Newton’s story will sound familiar. He managed to get out before the bubble burst with a 100% profit. But within months, he bought shares at the top of the market before going on to lose more than $3 million. Again, we’re not short on stories, which leads to today’s current fascination with things like Bitcoin.

There are several well-done explainers, so I won’t wade into the deep end trying to explain what crypto assets[1] do or what they’re for. Instead, I think it’s valuable to understand what they represent in the big investment picture, while keeping a fundamental question in mind: does this fit into my overall investment strategy?

For example, Bitcoin and other cryptocurrencies purport to be currencies (i.e., a medium that may be exchanged for goods and services). Traditional currency markets can be tricky, even for experienced financial professionals, and they may not be suitable investments for your portfolio.  If traditional currencies wouldn’t be a good fit for your portfolio, what makes cryptocurrencies different?

There are also concerns regarding the impact that cryptocurrencies (particularly Bitcoin) may be having on the environment.  Before becoming available for purchase and sale, cryptocurrencies are initially created through a technical process called mining, which requires significant amounts of computing power.  A recent study noted that as of April 2020, China accounts for over 75% of Bitcoin mining activity, primarily due to cheaper electricity and large areas of undeveloped land.[2]  This same study also concluded that the energy consumption of global Bitcoin mining activity and its corresponding environmental impacts have become “a non-negligible issue.”  This poses a question of whether Bitcoin is compatible with environmental, sustainability, and governance (ESG) strategies.

Unlike traditional stocks, Bitcoin and other crypto assets require a digital wallet in order to be held.  As of today, you cannot directly hold Bitcoin in a typical brokerage account (although there are services that attempt to streamline the process, a digital wallet is still required).  The “account number” for a digital wallet is usually delivered in the form of a set of cryptographic keys, which are lengthy, alphanumeric sequences that must be managed and safeguarded, lest the wallet be compromised or access to it be lost.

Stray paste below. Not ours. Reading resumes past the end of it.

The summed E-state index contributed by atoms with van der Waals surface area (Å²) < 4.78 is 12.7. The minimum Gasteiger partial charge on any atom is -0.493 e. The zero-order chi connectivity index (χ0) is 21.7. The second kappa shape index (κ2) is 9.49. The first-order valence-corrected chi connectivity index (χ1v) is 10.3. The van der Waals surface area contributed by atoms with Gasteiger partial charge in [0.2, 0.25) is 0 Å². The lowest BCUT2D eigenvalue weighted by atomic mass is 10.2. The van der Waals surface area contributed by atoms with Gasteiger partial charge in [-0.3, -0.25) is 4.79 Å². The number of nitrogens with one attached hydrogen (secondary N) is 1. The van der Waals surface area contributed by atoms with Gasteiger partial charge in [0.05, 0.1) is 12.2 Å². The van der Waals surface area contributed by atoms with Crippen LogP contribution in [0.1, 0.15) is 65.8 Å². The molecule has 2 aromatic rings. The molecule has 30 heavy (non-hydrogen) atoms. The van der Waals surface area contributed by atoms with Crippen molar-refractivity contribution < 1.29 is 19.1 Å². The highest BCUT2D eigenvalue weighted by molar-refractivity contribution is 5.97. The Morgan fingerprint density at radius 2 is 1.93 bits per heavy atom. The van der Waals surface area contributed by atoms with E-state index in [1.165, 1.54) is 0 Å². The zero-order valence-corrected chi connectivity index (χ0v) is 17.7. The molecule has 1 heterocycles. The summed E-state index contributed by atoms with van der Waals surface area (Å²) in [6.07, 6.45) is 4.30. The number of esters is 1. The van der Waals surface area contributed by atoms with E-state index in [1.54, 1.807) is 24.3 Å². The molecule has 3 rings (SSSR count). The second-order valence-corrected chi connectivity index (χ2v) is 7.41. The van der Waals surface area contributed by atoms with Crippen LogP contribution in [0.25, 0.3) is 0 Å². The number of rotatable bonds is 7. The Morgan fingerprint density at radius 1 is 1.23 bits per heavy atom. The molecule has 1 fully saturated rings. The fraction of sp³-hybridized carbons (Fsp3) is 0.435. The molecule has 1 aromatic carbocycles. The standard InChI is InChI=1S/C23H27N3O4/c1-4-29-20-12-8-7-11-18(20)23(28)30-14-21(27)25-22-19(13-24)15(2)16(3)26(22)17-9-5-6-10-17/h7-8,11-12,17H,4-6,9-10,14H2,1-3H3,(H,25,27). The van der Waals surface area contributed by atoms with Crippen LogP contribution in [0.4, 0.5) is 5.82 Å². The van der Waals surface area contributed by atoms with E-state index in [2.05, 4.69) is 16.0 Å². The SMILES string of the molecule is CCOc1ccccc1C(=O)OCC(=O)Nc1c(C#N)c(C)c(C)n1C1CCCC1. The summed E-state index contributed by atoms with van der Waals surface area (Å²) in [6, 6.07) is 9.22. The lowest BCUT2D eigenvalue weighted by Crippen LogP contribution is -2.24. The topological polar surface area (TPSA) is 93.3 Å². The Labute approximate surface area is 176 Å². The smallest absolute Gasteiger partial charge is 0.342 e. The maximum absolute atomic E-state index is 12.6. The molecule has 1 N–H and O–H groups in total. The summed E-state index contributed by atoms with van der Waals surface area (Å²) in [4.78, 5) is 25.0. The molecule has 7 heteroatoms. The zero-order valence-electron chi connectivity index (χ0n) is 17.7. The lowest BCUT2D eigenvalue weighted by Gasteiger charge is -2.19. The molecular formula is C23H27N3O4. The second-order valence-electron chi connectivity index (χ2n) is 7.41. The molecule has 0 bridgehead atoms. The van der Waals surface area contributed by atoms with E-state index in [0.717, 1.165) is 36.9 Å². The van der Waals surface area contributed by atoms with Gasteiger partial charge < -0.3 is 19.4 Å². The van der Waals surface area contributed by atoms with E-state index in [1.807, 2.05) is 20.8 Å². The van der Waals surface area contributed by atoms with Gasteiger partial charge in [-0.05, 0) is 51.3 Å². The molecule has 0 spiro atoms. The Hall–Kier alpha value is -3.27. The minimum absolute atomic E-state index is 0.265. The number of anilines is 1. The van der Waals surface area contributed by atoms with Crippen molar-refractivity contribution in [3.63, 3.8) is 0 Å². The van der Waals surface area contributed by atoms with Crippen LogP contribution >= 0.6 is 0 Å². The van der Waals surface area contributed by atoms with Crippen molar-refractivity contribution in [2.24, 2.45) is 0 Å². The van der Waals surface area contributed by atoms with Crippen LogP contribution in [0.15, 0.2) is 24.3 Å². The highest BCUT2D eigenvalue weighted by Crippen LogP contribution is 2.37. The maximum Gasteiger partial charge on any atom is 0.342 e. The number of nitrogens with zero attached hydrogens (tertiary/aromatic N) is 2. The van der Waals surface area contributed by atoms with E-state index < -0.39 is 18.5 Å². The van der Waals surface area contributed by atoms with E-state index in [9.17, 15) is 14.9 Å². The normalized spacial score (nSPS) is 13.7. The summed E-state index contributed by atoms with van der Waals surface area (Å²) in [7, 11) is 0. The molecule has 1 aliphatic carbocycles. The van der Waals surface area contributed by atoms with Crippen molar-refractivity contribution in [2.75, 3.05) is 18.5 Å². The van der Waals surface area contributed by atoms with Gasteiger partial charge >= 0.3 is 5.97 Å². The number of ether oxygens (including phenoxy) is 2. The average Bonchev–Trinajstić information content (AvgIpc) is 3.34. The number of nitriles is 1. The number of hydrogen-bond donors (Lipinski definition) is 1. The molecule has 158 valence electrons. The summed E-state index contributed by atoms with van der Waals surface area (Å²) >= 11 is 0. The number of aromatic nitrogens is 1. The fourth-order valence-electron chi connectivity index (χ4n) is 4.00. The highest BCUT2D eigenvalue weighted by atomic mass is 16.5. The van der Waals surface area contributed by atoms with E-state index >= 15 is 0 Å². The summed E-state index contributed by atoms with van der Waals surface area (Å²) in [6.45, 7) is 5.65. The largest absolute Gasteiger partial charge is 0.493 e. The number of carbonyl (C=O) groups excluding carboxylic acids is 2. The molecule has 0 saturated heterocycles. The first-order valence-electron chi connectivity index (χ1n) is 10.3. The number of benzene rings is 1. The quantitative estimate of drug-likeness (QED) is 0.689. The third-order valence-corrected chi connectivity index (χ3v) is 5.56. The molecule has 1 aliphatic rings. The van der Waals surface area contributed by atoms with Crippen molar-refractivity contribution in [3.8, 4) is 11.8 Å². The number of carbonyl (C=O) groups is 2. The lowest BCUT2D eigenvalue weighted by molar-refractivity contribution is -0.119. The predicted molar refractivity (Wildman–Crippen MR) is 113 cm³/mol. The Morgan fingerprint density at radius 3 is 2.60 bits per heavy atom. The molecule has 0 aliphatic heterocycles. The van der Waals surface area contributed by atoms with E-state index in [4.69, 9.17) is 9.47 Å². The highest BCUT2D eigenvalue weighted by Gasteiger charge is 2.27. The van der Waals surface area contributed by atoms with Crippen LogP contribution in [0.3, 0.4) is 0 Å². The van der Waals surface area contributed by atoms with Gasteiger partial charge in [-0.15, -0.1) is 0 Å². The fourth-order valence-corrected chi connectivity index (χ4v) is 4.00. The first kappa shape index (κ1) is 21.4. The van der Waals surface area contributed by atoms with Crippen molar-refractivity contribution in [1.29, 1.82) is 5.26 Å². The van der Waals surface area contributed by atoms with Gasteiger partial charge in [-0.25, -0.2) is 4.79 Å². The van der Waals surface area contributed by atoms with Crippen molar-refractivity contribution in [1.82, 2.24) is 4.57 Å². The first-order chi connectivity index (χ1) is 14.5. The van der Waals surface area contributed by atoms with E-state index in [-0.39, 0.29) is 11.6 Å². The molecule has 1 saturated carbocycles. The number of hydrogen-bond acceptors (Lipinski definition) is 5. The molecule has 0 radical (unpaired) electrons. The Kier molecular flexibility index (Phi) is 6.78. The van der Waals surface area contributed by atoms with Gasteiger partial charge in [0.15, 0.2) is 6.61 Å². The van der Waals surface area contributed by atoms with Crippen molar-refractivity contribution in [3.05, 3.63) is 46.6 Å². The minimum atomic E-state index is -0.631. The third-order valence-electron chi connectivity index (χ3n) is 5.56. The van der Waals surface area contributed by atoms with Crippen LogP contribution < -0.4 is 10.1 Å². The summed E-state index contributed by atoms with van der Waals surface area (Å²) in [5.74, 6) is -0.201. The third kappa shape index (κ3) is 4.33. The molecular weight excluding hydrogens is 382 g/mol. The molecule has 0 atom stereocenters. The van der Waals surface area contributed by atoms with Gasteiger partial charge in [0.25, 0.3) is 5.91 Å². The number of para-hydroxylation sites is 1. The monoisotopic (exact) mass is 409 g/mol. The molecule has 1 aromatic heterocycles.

Additionally, as with virtually all investments, investing in Bitcoin carries its own risks.  Crypto assets are generally considered quite volatile, and Bitcoin is no exception.  Figure 1 below shows the 60-day volatility of Bitcoin over the course of its lifetime.  For comparison, Figure 2 shows the GARCH volatility estimate[3] for the US dollar from April 1, 2007 through March 31, 2021.[4]  Over this time period, the dollar’s volatility reached an apex of 18.26% on December 19, 2008.  Meanwhile, Bitcoin’s volatility has routinely crossed 10%, stretching beyond 20, 60, and even 100% over its lifetime.  Do other investments in your portfolio experience similar volatility?  Should they?

Bitcoin 60-day price volatility, shown over the lifetime of Bitcoin.

Figure 1: Bitcoin 60-day price volatility, shown over the lifetime of Bitcoin.  The red line is the BTC/USD price volatility, while the blue line is the Bitcoin price in USD.


USD Index GARCH volatility, shown from April 1, 2007 to March 31, 2021.

Figure 2: USD Index GARCH volatility, shown from April 1, 2007 to March 31, 2021.